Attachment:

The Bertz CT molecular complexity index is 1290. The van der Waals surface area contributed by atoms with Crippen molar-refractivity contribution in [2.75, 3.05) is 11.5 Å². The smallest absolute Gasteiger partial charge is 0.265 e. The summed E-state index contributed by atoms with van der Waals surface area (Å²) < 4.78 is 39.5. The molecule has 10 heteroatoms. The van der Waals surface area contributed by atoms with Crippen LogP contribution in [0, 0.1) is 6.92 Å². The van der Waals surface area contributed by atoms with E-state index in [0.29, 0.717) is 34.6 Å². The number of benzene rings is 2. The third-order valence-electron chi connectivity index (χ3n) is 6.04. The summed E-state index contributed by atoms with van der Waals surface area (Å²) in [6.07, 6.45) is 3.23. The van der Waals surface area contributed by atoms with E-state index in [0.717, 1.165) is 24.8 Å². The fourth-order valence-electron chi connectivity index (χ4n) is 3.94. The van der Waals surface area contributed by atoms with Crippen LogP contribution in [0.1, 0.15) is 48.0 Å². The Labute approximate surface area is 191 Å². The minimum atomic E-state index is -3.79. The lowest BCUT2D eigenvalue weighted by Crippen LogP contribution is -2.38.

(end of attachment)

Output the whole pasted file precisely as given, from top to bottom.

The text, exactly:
The Bertz CT molecular complexity index is 1290. The van der Waals surface area contributed by atoms with Crippen molar-refractivity contribution in [2.75, 3.05) is 11.5 Å². The smallest absolute Gasteiger partial charge is 0.265 e. The summed E-state index contributed by atoms with van der Waals surface area (Å²) < 4.78 is 39.5. The molecule has 10 heteroatoms. The van der Waals surface area contributed by atoms with Crippen LogP contribution in [0, 0.1) is 6.92 Å². The van der Waals surface area contributed by atoms with E-state index in [0.29, 0.717) is 34.6 Å². The number of benzene rings is 2. The third-order valence-electron chi connectivity index (χ3n) is 6.04. The summed E-state index contributed by atoms with van der Waals surface area (Å²) in [6.07, 6.45) is 3.23. The van der Waals surface area contributed by atoms with E-state index in [0.717, 1.165) is 24.8 Å². The fourth-order valence-electron chi connectivity index (χ4n) is 3.94. The van der Waals surface area contributed by atoms with Crippen LogP contribution in [0.1, 0.15) is 48.0 Å². The Labute approximate surface area is 191 Å². The minimum atomic E-state index is -3.79. The lowest BCUT2D eigenvalue weighted by Crippen LogP contribution is -2.38.